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Growing plant-based meat industry upsets US cattle rachers

Marco Verch | Flickr

With the emergence of companies like Beyond Meat that specialize in plant-based products, American farmers are beginning to feel the pressure of competition. Store shelves are becoming harder to occupy in the era of health and wellness. 

Beyond Meat started making headlines when its plant-based chicken strips and burgers started flying off Whole Foods shelves in 2012.

 In addition to its soy and pea-based Beyond Chicken Strips, the analog meat purveyor now includes a collection of single-serve vegan meals as part of its product mix, such as vegan ground beef substitute.

Beyond Meat products can now be found at retail superstores like Target and Walmart. In October 2018, the multinational animal protein company Tyson Foods bought a 5% stake in the company for an undisclosed sum according to a Triple Pundit article.

The world of Wall Street quickly took notice. As the old adage goes, “If you can’t beat them, join them.”

One area that has been drastically altered is the milk industry. 

Almond, oat, coconut and other milk alternatives have contributed to the steady erosion in sales of cow’s milk over the years. U.S. sales of plant-based meats rose 8% by volume in 2019 through late August alone, according to The Wall Street Journal. 

Throughout history, anytime an industry is being disrupted, those who once led the pack will make an outcry. 

The cattle ranchers and farm bureaus of America are not looking to give up their hold on the word meat without a fight.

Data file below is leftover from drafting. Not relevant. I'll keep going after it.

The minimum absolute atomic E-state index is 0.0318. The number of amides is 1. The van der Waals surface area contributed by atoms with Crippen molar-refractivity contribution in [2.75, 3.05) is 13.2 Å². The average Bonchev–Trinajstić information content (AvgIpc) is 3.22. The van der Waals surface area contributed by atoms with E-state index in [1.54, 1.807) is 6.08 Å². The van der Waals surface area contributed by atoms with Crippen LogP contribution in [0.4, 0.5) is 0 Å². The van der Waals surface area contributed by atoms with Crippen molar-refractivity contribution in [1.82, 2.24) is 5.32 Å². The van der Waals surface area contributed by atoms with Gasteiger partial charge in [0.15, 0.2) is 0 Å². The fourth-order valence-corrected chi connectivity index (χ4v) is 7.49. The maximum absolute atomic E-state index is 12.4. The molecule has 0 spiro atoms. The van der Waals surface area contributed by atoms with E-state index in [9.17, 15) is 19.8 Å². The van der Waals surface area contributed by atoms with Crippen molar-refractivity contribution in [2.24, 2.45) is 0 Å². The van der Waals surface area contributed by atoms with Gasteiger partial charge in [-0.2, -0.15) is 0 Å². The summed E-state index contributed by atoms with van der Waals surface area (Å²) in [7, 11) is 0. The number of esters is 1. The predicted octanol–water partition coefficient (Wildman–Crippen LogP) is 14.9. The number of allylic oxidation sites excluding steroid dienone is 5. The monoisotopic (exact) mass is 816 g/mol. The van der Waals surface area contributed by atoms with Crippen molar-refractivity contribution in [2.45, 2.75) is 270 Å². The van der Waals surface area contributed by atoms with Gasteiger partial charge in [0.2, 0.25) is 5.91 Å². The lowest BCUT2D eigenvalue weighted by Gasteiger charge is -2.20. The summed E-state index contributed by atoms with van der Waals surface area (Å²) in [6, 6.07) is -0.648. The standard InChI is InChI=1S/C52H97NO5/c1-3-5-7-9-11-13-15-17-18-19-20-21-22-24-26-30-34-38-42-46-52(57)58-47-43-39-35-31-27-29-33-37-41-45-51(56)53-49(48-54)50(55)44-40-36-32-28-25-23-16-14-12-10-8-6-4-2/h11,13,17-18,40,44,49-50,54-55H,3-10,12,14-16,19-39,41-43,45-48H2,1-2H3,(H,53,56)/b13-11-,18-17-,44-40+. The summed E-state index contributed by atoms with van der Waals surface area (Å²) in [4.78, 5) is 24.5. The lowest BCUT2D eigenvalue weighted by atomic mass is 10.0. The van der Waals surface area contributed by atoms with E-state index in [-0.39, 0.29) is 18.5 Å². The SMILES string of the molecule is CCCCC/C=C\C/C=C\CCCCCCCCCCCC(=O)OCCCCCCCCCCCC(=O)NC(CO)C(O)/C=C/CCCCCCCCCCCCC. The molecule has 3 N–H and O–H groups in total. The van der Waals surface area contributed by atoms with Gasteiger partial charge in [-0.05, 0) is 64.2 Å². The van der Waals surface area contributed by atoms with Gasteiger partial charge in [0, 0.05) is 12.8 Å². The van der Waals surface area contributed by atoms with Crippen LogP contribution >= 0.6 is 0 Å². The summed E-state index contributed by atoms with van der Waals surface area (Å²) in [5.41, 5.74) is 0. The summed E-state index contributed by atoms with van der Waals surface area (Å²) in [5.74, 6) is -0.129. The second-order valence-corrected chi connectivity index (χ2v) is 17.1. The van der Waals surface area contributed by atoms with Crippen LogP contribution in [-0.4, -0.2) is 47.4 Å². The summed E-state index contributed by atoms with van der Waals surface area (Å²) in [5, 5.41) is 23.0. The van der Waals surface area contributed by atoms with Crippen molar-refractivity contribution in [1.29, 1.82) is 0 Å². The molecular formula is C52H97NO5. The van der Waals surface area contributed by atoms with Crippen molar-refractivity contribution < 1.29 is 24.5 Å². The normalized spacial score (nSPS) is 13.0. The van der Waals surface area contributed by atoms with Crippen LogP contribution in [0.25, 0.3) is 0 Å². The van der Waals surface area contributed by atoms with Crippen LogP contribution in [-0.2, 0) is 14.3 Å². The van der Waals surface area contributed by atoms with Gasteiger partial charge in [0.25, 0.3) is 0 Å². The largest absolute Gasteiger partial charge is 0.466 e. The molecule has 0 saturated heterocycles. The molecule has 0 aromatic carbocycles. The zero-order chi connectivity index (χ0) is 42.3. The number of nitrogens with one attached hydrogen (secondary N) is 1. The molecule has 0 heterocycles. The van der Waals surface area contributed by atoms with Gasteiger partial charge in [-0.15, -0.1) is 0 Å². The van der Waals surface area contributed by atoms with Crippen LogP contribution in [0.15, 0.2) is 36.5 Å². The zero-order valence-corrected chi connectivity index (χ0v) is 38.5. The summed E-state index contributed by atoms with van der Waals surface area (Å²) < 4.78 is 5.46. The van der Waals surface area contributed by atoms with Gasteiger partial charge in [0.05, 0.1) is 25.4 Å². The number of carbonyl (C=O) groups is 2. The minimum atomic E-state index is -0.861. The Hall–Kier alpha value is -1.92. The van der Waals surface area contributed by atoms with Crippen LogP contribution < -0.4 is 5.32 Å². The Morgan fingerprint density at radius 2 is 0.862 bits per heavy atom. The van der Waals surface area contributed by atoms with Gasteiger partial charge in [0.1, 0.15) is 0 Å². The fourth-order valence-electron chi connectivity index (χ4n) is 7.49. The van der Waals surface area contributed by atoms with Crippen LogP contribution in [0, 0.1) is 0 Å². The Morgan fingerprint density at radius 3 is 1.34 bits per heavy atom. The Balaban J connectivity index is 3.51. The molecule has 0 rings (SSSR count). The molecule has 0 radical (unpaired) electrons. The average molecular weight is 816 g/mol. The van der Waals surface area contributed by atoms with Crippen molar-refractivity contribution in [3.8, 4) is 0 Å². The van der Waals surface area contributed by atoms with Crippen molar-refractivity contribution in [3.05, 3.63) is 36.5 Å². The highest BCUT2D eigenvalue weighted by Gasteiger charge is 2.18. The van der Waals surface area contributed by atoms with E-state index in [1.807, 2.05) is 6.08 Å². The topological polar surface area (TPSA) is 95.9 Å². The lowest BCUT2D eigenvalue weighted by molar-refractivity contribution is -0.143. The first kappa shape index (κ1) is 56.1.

Over the past year, beef and farming industry groups have persuaded legislators in more than a dozen states to introduce laws that would make it illegal to use the word meat to describe burgers and sausages that are created from plant-based ingredients or grown in labs. 

In February of this year, new meat-labeling bills were introduced in Arizona and Arkansas. The rationale is that if consumers see labels like milk alternative or other sophisticated names, it would dissuade them from buying those products, and make them more likely to purchase animal products. 

More bad press has come the week before Thanksgiving. A vegan customer named Phillip Williams sued Burger King for cooking its plant-based patties, the Impossible Whoppers, on the same grills used for cooking its meat products. In a proposed class action suit filed in a Miami federal court, Williams said the way the Impossible Whopper is grilled leaves it “coated in meat by-products.” He said that the burger’s tagline, “100% Whopper, 0% Beef,” was misleading. 

The push for state labeling laws is a reflection of how quickly start-ups like Beyond Meat and Impossible Foods, which produce burgers from plant-based ingredients, have grown to challenge the traditional meat industry. 

Sales of plant-based meat substitutes increased 22% to $1.5 billion last year, according to Euromonitor International, a market research firm.

Plant-based meat providers still face challenges that could entice customers to stick with traditional meat or to avoid both types altogether. 

Highly processed food is unhealthy regardless of whether or not it is plant-based. Many commercially prepared veggie burgers have some cons, as well. 

They are highly processed and typically high in sodium, which could be a problem for people with high blood pressure. 

Many brands use refined oils, saturated fats, flavors, sugar, genetically modified ingredients and other less healthy additives. 

Many veggie burgers also contain potential allergens, like soy, wheat and nuts, as well as cheese or milk proteins if the burger is vegetarian but not vegan. 

There are sometimes ethical concerns too, such as the Impossible Burger’s choice of lab testing on animals. 

Even though the fake meat industry keeps growing despite the opposition of cattle ranchers,  choosing or not choosing the plant-based options will ultimately be the consumer’s choice.

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